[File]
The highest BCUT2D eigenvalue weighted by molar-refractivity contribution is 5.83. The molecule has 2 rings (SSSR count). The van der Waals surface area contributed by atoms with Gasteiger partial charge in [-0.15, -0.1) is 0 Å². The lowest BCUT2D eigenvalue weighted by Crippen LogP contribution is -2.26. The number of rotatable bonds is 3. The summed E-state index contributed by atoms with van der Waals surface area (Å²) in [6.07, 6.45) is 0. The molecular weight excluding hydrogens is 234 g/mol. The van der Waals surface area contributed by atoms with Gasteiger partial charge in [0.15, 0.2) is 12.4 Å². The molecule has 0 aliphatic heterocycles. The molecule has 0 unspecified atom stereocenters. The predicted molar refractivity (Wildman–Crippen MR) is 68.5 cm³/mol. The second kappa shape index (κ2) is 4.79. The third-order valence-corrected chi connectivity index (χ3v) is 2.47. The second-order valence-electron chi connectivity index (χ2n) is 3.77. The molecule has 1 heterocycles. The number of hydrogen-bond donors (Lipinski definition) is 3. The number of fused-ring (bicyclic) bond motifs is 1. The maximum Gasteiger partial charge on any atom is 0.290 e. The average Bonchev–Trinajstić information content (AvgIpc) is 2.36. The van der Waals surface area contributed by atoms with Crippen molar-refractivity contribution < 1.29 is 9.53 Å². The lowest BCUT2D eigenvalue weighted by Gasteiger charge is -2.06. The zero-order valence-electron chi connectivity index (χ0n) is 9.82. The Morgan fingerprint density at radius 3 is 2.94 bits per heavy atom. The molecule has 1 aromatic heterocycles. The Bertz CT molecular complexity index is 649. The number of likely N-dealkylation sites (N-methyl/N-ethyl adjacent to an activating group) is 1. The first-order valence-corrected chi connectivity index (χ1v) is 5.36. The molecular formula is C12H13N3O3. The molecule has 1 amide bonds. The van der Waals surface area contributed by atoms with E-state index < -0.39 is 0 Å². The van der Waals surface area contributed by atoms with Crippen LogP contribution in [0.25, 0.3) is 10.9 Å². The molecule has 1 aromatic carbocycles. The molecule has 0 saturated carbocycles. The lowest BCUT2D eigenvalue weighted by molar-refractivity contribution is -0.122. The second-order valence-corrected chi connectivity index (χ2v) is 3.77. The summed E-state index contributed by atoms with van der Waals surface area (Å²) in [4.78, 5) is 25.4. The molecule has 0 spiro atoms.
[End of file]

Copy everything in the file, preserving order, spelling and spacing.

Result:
The highest BCUT2D eigenvalue weighted by molar-refractivity contribution is 5.83. The molecule has 2 rings (SSSR count). The van der Waals surface area contributed by atoms with Gasteiger partial charge in [-0.15, -0.1) is 0 Å². The lowest BCUT2D eigenvalue weighted by Crippen LogP contribution is -2.26. The number of rotatable bonds is 3. The summed E-state index contributed by atoms with van der Waals surface area (Å²) in [6.07, 6.45) is 0. The molecular weight excluding hydrogens is 234 g/mol. The van der Waals surface area contributed by atoms with Gasteiger partial charge in [0.15, 0.2) is 12.4 Å². The molecule has 0 aliphatic heterocycles. The molecule has 0 unspecified atom stereocenters. The predicted molar refractivity (Wildman–Crippen MR) is 68.5 cm³/mol. The second kappa shape index (κ2) is 4.79. The third-order valence-corrected chi connectivity index (χ3v) is 2.47. The second-order valence-electron chi connectivity index (χ2n) is 3.77. The molecule has 1 heterocycles. The number of hydrogen-bond donors (Lipinski definition) is 3. The number of fused-ring (bicyclic) bond motifs is 1. The maximum Gasteiger partial charge on any atom is 0.290 e. The average Bonchev–Trinajstić information content (AvgIpc) is 2.36. The van der Waals surface area contributed by atoms with Crippen molar-refractivity contribution < 1.29 is 9.53 Å². The lowest BCUT2D eigenvalue weighted by Gasteiger charge is -2.06. The zero-order valence-electron chi connectivity index (χ0n) is 9.82. The Morgan fingerprint density at radius 3 is 2.94 bits per heavy atom. The molecule has 1 aromatic heterocycles. The Bertz CT molecular complexity index is 649. The number of likely N-dealkylation sites (N-methyl/N-ethyl adjacent to an activating group) is 1. The first-order valence-corrected chi connectivity index (χ1v) is 5.36. The molecular formula is C12H13N3O3. The molecule has 1 amide bonds. The van der Waals surface area contributed by atoms with E-state index < -0.39 is 0 Å². The van der Waals surface area contributed by atoms with Crippen LogP contribution in [0.25, 0.3) is 10.9 Å². The molecule has 1 aromatic carbocycles. The molecule has 0 saturated carbocycles. The lowest BCUT2D eigenvalue weighted by molar-refractivity contribution is -0.122. The second-order valence-corrected chi connectivity index (χ2v) is 3.77. The summed E-state index contributed by atoms with van der Waals surface area (Å²) in [4.78, 5) is 25.4. The molecule has 0 spiro atoms.